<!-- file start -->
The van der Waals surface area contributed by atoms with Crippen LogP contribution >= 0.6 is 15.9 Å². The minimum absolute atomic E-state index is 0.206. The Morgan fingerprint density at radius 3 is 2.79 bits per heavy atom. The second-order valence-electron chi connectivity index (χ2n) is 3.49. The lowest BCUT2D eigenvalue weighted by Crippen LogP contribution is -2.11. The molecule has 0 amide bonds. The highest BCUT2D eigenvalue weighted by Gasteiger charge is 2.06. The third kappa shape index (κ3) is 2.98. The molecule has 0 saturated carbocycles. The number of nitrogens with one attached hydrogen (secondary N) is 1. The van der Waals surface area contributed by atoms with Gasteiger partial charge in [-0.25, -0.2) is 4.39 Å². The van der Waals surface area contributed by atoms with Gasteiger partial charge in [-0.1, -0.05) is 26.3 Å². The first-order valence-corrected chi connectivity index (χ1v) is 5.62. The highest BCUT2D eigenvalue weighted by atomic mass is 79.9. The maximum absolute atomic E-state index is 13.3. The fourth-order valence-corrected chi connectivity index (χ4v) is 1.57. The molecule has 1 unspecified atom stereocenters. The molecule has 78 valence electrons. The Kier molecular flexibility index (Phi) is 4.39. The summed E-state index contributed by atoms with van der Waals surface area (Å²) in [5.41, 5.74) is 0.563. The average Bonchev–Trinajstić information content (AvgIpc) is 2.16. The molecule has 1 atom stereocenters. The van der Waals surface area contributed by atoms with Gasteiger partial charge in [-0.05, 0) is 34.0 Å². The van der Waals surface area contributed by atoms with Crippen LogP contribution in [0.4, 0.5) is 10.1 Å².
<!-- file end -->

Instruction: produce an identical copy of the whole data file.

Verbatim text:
The van der Waals surface area contributed by atoms with Crippen LogP contribution >= 0.6 is 15.9 Å². The minimum absolute atomic E-state index is 0.206. The Morgan fingerprint density at radius 3 is 2.79 bits per heavy atom. The second-order valence-electron chi connectivity index (χ2n) is 3.49. The lowest BCUT2D eigenvalue weighted by Crippen LogP contribution is -2.11. The molecule has 0 amide bonds. The highest BCUT2D eigenvalue weighted by Gasteiger charge is 2.06. The third kappa shape index (κ3) is 2.98. The molecule has 0 saturated carbocycles. The number of nitrogens with one attached hydrogen (secondary N) is 1. The van der Waals surface area contributed by atoms with Gasteiger partial charge in [-0.25, -0.2) is 4.39 Å². The van der Waals surface area contributed by atoms with Gasteiger partial charge in [-0.1, -0.05) is 26.3 Å². The first-order valence-corrected chi connectivity index (χ1v) is 5.62. The highest BCUT2D eigenvalue weighted by atomic mass is 79.9. The maximum absolute atomic E-state index is 13.3. The fourth-order valence-corrected chi connectivity index (χ4v) is 1.57. The molecule has 1 unspecified atom stereocenters. The molecule has 78 valence electrons. The Kier molecular flexibility index (Phi) is 4.39. The summed E-state index contributed by atoms with van der Waals surface area (Å²) in [5.41, 5.74) is 0.563. The average Bonchev–Trinajstić information content (AvgIpc) is 2.16. The molecule has 1 atom stereocenters. The van der Waals surface area contributed by atoms with Gasteiger partial charge in [-0.05, 0) is 34.0 Å². The van der Waals surface area contributed by atoms with Crippen LogP contribution in [0.4, 0.5) is 10.1 Å².